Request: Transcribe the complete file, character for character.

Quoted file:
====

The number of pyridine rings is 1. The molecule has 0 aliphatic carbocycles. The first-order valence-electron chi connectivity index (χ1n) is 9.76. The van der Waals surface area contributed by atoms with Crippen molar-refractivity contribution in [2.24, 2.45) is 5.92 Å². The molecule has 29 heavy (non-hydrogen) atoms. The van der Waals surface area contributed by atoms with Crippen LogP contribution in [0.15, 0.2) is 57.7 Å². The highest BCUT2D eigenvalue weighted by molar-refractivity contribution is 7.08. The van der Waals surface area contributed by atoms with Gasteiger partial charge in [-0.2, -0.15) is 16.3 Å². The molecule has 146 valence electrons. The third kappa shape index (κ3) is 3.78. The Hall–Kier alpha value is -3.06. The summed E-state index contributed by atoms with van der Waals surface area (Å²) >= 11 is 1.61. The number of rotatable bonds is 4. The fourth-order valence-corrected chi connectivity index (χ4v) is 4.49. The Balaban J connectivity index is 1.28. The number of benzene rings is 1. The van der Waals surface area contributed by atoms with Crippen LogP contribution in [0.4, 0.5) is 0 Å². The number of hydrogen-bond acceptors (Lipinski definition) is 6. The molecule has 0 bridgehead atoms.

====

The number of pyridine rings is 1. The molecule has 0 aliphatic carbocycles. The first-order valence-electron chi connectivity index (χ1n) is 9.76. The van der Waals surface area contributed by atoms with Crippen molar-refractivity contribution in [2.24, 2.45) is 5.92 Å². The molecule has 29 heavy (non-hydrogen) atoms. The van der Waals surface area contributed by atoms with Crippen LogP contribution in [0.15, 0.2) is 57.7 Å². The highest BCUT2D eigenvalue weighted by molar-refractivity contribution is 7.08. The van der Waals surface area contributed by atoms with Gasteiger partial charge in [-0.2, -0.15) is 16.3 Å². The molecule has 146 valence electrons. The third kappa shape index (κ3) is 3.78. The Hall–Kier alpha value is -3.06. The summed E-state index contributed by atoms with van der Waals surface area (Å²) >= 11 is 1.61. The number of rotatable bonds is 4. The fourth-order valence-corrected chi connectivity index (χ4v) is 4.49. The Balaban J connectivity index is 1.28. The number of benzene rings is 1. The van der Waals surface area contributed by atoms with Crippen LogP contribution in [0.4, 0.5) is 0 Å². The number of hydrogen-bond acceptors (Lipinski definition) is 6. The molecule has 0 bridgehead atoms.